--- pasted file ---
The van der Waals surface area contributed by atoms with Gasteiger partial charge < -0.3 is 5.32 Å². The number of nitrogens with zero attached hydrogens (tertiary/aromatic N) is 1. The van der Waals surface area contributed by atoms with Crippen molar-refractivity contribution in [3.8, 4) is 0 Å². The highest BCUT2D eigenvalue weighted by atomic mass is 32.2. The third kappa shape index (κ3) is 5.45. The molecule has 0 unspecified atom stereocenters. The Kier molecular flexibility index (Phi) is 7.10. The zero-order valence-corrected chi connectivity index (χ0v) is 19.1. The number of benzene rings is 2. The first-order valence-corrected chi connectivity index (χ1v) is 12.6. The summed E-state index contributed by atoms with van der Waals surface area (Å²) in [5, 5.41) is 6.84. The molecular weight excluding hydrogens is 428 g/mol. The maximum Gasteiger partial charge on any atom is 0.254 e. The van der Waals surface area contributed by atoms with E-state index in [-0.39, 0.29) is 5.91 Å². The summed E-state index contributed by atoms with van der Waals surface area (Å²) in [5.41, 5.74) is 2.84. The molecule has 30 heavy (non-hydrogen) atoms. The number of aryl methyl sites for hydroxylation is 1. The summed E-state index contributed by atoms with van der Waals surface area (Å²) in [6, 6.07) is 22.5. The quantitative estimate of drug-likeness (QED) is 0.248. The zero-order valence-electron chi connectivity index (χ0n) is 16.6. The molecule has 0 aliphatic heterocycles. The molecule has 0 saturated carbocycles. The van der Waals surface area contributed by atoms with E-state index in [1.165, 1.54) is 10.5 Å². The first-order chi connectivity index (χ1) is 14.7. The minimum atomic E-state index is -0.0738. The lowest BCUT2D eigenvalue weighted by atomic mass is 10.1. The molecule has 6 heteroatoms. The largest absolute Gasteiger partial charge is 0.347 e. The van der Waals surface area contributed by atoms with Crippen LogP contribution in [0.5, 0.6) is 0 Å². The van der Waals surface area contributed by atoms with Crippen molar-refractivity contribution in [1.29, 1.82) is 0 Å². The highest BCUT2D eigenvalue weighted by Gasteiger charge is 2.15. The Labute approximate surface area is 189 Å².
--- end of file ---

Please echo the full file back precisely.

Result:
The van der Waals surface area contributed by atoms with Gasteiger partial charge < -0.3 is 5.32 Å². The number of nitrogens with zero attached hydrogens (tertiary/aromatic N) is 1. The van der Waals surface area contributed by atoms with Crippen molar-refractivity contribution in [3.8, 4) is 0 Å². The highest BCUT2D eigenvalue weighted by atomic mass is 32.2. The third kappa shape index (κ3) is 5.45. The molecule has 0 unspecified atom stereocenters. The Kier molecular flexibility index (Phi) is 7.10. The zero-order valence-corrected chi connectivity index (χ0v) is 19.1. The number of benzene rings is 2. The first-order valence-corrected chi connectivity index (χ1v) is 12.6. The summed E-state index contributed by atoms with van der Waals surface area (Å²) in [5, 5.41) is 6.84. The molecular weight excluding hydrogens is 428 g/mol. The maximum Gasteiger partial charge on any atom is 0.254 e. The van der Waals surface area contributed by atoms with E-state index in [-0.39, 0.29) is 5.91 Å². The summed E-state index contributed by atoms with van der Waals surface area (Å²) in [5.41, 5.74) is 2.84. The molecule has 30 heavy (non-hydrogen) atoms. The number of aryl methyl sites for hydroxylation is 1. The summed E-state index contributed by atoms with van der Waals surface area (Å²) in [6, 6.07) is 22.5. The quantitative estimate of drug-likeness (QED) is 0.248. The zero-order valence-electron chi connectivity index (χ0n) is 16.6. The molecule has 0 aliphatic heterocycles. The molecule has 0 saturated carbocycles. The van der Waals surface area contributed by atoms with E-state index in [1.165, 1.54) is 10.5 Å². The first-order chi connectivity index (χ1) is 14.7. The minimum atomic E-state index is -0.0738. The lowest BCUT2D eigenvalue weighted by atomic mass is 10.1. The molecule has 6 heteroatoms. The largest absolute Gasteiger partial charge is 0.347 e. The van der Waals surface area contributed by atoms with Crippen LogP contribution in [0.5, 0.6) is 0 Å². The van der Waals surface area contributed by atoms with Crippen molar-refractivity contribution in [1.29, 1.82) is 0 Å². The highest BCUT2D eigenvalue weighted by Gasteiger charge is 2.15. The Labute approximate surface area is 189 Å².